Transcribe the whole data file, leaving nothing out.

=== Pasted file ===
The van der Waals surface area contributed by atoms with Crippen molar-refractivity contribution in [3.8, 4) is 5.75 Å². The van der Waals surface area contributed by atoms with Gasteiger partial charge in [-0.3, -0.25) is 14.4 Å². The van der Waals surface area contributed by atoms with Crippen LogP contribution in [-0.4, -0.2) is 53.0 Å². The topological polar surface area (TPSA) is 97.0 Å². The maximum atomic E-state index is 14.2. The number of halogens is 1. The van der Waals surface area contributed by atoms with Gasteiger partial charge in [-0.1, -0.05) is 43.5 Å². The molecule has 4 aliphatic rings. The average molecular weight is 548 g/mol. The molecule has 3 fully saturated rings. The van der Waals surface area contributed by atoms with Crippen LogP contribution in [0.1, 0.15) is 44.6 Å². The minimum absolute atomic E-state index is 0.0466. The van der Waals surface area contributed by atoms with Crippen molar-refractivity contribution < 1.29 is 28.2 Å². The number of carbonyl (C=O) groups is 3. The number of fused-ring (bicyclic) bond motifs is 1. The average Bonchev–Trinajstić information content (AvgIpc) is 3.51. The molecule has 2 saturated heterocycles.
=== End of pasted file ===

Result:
The van der Waals surface area contributed by atoms with Crippen molar-refractivity contribution in [3.8, 4) is 5.75 Å². The van der Waals surface area contributed by atoms with Gasteiger partial charge in [-0.3, -0.25) is 14.4 Å². The van der Waals surface area contributed by atoms with Crippen LogP contribution in [-0.4, -0.2) is 53.0 Å². The topological polar surface area (TPSA) is 97.0 Å². The maximum atomic E-state index is 14.2. The number of halogens is 1. The van der Waals surface area contributed by atoms with Gasteiger partial charge in [-0.1, -0.05) is 43.5 Å². The molecule has 4 aliphatic rings. The average molecular weight is 548 g/mol. The molecule has 3 fully saturated rings. The van der Waals surface area contributed by atoms with Crippen LogP contribution in [0.1, 0.15) is 44.6 Å². The minimum absolute atomic E-state index is 0.0466. The van der Waals surface area contributed by atoms with Crippen molar-refractivity contribution < 1.29 is 28.2 Å². The number of carbonyl (C=O) groups is 3. The number of fused-ring (bicyclic) bond motifs is 1. The average Bonchev–Trinajstić information content (AvgIpc) is 3.51. The molecule has 2 saturated heterocycles.